Shinjuku (新宿) is the most major transportation hub in western Tokyo and one of the most famous areas of the capital for foreigners. Shinjuku is truly a city within a city. The station itself, through which 4 million commuters pass every day, is a huge warren of passageways, underground shopping malls, and restaurants. And once you have made your way outside via one of the 60 or so exits you will find department stores, cinema complexes, the red-light district of Kabukicho, along with the dilapidated drinking alleyways of Omoide Yokocho and Golden Gai, waiting to be explored.
Shinjuku is basically divided into three areas: east, south and west. The east area is the busiest owing to Shinjuku Dori, which is home to many of the major department stores, and Yasukuni Dori, north of which you can find Kabukicho. The area to the south of Shinjuku Dori (and immediately facing you as you come out of the Central East or Southeast Exit) is Shinjuku’s main commercial district.
Crossing the main road as you come out of the South Exit will take you out onto Shinjuku Southern Terrace, a commercial zone with a footbridge across to the department stores Takashimaya and Tokyu Hands.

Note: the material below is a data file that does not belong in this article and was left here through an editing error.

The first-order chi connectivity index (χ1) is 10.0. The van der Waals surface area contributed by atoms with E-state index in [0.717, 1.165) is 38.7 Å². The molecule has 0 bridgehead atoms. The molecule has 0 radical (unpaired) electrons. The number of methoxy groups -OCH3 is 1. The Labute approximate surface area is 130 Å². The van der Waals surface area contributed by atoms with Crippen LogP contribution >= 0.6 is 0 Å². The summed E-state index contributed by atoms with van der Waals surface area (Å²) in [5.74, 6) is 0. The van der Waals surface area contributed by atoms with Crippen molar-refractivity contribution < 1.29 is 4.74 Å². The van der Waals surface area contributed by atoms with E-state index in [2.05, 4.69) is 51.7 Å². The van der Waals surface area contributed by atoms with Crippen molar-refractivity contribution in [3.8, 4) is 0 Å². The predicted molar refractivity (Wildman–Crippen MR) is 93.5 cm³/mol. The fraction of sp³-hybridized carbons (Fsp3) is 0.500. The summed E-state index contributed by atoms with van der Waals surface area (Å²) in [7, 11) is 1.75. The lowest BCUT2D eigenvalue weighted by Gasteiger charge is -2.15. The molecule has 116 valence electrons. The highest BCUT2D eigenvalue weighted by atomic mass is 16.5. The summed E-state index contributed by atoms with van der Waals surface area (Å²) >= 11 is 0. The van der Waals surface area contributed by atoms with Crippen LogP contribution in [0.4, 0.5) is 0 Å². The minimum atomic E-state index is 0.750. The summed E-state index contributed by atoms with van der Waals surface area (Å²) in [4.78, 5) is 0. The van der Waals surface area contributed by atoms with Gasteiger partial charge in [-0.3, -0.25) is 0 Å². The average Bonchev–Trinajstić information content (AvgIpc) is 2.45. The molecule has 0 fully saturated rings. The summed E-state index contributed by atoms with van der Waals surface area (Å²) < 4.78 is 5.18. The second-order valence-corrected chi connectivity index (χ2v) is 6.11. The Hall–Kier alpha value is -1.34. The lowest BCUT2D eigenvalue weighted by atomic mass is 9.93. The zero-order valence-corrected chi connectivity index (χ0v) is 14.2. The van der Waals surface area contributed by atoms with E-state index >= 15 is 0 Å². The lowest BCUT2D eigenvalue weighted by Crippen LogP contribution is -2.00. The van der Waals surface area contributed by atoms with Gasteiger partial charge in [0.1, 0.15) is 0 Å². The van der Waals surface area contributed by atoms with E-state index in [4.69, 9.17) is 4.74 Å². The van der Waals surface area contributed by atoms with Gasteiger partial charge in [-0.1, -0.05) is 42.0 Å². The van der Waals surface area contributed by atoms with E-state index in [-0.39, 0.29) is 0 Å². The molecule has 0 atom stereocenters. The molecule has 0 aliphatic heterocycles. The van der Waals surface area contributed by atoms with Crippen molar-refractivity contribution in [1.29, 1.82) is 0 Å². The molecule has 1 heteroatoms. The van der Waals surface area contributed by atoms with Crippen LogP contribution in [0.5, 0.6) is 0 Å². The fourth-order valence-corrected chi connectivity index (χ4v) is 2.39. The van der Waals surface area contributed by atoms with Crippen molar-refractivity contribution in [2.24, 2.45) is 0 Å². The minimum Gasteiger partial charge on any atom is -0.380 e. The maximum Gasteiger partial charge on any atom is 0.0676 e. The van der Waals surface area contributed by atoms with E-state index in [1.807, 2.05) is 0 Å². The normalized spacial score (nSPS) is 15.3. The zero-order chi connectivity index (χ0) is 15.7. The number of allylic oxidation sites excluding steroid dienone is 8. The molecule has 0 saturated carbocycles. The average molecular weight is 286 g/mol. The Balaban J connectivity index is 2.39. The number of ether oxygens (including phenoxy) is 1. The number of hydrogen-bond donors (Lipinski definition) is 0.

The west area contains another commercial district, smaller than the one to the east of the station and with more of a focus on cheap restaurants and bars rather than shopping.
History of Shinjuku
In 1601 five highways leading out of Nihombashi were marked for construction. At certain intervals along each, station posts with shelter for horses were built so that travellers could rest overnight on their long journey. One of these highways, Koshukaido, connected Nihombashi with Shimosuwa in Nagano Prefecture. However, the distance between Nihombashi and the first station post was too far, resulting in complaints from travellers, and so in 1698 a new post was built in what is today Shinjuku (shin means “new” and juku means “lodgings”).
Shinjuku was devastated during the air raids of World War II. Records show that of the 63,000 buildings recorded pre-war just under 7,000 remained after 1945. What was once a lively area of trade was turned to rubble and the people were faced with a monumental struggle to rebuild.